A partnership between J. Bezzone Inc. and The Birch Group plans to develop a 15-story, 1.2 million-square-foot complex in Carteret, as depicted in this rendering, with the project calling for film and television studios, hotel rooms, retail and restaurant space and parking, among other amenities. — Courtesy: Borough of Carteret
By Joshua Burd
A sprawling project that would bring film and television studios, hotel rooms and restaurants to a former industrial site in Carteret is moving forward after securing a key local approval.
Borough officials said as much Monday, noting that the 1.2 million-square-foot complex by J. Bezzone Inc. and The Birch Group would occupy a piece of the 33-acre former DuPont site along the Arthur Kill. Part of a $1 billion waterfront redevelopment along the town’s eastern waterfront, the 15-story complex would include a dozen 20,000-square-foot soundstages, 120 suites for hotel service and social media production, 240,000 square feet of support and office space, a 25,000-square-foot retail and restaurant pavilion, rooftop amenities and a parking lot and parking garage with 1,100 spaces.
The borough’s planning board recently approved a preliminary site plan for the project.
“It’s absolutely spectacular what’s proposed here,” Mayor Daniel J. Reiman said. “This is a great opportunity to continue to grow our industrial and commercial base, to really highlight the $2 billion in development that has happened in Carteret, and it ties in nicely with the performing arts center on Washington Avenue.
“This has the potential to create thousands of local jobs and pump a $1 billion in union construction into the waterfront area, as well as permanent long-term jobs like stagehands and the support staff that would be necessary. It’s a great project and a great opportunity for Carteret.”
Officials say the project is part of the borough’s Chrome Waterfront Redevelopment Zone north of Veterans Pier and Carteret Waterfront Park. The former brownfield site already has undergone a 10-year cleanup after decades of contamination by the former Agrico Chemical Co., which was acquired by DuPont, leaving the site vacant until a settlement with the borough around 2014.
That gave way to a series of waterfront upgrades and a planned ferry terminal that’s slated to break ground by year-end. The proposed studio complex, which would occupy about 10 acres, has been in the works for about a year as part of an effort by Shrewsbury-based Bezzone and The Birch Group, an investor based in Nyack, New York, with a plan that officials say would be different from film and television projects in Fort Monmouth, Bayonne, Harrison and Newark.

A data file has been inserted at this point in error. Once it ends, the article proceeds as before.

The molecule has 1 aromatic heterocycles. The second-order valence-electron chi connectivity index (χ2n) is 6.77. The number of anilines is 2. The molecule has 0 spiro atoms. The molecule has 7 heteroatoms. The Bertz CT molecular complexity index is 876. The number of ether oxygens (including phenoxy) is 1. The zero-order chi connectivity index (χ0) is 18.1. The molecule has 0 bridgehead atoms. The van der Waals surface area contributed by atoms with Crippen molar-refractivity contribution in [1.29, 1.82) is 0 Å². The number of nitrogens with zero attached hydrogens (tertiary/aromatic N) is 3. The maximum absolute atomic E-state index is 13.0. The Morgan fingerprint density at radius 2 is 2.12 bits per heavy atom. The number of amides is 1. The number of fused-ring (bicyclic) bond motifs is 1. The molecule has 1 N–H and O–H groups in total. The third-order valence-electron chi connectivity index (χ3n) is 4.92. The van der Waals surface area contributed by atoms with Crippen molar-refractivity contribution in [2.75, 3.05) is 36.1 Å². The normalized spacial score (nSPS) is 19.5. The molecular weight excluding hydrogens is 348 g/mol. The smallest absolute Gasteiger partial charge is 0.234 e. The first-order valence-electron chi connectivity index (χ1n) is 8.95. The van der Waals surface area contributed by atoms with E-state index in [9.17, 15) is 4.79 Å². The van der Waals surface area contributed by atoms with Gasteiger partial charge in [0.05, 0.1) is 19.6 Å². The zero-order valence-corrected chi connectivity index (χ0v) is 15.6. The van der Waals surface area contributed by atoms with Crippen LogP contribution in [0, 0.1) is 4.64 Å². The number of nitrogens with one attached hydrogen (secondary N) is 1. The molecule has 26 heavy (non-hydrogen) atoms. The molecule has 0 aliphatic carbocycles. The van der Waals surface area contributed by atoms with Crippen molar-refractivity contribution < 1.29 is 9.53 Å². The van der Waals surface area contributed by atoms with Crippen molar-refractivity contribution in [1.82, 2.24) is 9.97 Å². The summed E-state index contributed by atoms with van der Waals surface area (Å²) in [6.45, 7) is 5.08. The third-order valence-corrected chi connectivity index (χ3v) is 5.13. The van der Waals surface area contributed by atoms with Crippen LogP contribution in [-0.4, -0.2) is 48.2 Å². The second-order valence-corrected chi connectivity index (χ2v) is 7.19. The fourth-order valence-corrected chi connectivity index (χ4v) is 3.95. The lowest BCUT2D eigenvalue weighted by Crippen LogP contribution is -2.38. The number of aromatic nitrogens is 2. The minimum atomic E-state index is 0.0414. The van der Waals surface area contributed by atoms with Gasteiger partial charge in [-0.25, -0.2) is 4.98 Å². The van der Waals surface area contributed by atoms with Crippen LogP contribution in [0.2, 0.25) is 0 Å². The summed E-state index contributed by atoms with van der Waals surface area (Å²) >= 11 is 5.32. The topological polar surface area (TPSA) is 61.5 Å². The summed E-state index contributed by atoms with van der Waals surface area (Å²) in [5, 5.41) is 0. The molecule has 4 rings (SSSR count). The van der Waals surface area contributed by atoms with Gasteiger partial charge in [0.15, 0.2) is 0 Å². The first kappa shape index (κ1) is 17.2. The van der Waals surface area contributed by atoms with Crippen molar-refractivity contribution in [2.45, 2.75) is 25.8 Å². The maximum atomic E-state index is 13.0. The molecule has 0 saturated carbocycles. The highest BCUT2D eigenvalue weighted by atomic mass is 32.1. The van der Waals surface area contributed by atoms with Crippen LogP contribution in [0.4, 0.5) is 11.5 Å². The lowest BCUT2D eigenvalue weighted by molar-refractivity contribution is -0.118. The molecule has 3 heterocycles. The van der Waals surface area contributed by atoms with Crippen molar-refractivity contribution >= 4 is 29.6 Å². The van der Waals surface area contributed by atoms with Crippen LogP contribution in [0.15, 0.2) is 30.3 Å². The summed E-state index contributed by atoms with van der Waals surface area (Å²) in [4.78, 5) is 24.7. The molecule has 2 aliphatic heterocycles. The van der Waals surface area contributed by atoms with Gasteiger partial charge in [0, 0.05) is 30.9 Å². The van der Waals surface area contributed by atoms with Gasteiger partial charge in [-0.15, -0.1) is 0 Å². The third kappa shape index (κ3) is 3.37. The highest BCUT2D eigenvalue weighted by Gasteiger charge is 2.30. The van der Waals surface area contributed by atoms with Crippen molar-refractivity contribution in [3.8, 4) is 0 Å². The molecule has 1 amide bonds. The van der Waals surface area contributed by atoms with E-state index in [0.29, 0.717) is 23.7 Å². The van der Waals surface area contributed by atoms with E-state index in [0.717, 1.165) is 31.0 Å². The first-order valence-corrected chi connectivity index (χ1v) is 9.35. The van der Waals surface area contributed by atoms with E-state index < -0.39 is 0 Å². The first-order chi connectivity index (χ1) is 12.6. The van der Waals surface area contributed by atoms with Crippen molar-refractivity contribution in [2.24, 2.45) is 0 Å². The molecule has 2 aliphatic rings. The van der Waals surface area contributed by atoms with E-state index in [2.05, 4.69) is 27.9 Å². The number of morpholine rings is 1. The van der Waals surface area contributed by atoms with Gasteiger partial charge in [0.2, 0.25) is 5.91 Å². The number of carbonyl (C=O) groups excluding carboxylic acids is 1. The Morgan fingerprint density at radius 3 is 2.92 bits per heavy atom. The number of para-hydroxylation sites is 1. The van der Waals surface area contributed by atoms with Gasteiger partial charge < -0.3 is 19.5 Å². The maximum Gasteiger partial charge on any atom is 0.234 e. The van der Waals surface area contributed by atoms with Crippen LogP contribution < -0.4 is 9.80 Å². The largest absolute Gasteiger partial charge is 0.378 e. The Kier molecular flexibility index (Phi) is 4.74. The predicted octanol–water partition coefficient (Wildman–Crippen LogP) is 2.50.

According to the borough, the project could start construction as soon as all approvals, financing and studios are in place. Plans call for the hotel to reach about 220 feet, with a rooftop that will include a pool, a lounge and catering space, while each studio would be 40 to 50 feet high.
“We are mashing up production with hospitality,” developer Joe Bezzone said. “We have created a self-sustained business ecosystem designed for New Jersey weather and transportation infrastructure. Streamers can now operate in one environment with resort-like amenities.”
The borough is in the process of purchasing other portions of the 35-acre property from DuPont, with additional plans that include an outdoor amphitheater, additional retail, commercial and restaurant space and another hotel attached to the forthcoming ferry building, according to a news release. The borough also aims to expand the existing waterfront riverwalk.
Bezzone detailed the multiuse project while highlighting Carteret’s proximity to the New Jersey Turnpike, Newark Liberty International Airport and the upcoming ferry terminal.
“Carteret’s investment in its waterfront under the bold leadership of Mayor Dan Reiman has created an engine of opportunity that we hope to share in,” Bezzone said. “For this project, we have partnered with Mark Meisner and The Birch Group who will take the ownership lead and provide the necessary resources required for a project of this magnitude and importance. This momentous achievement could not have been realized without the passion, entrepreneurism and support of Dan Reiman and Mark Meisner.”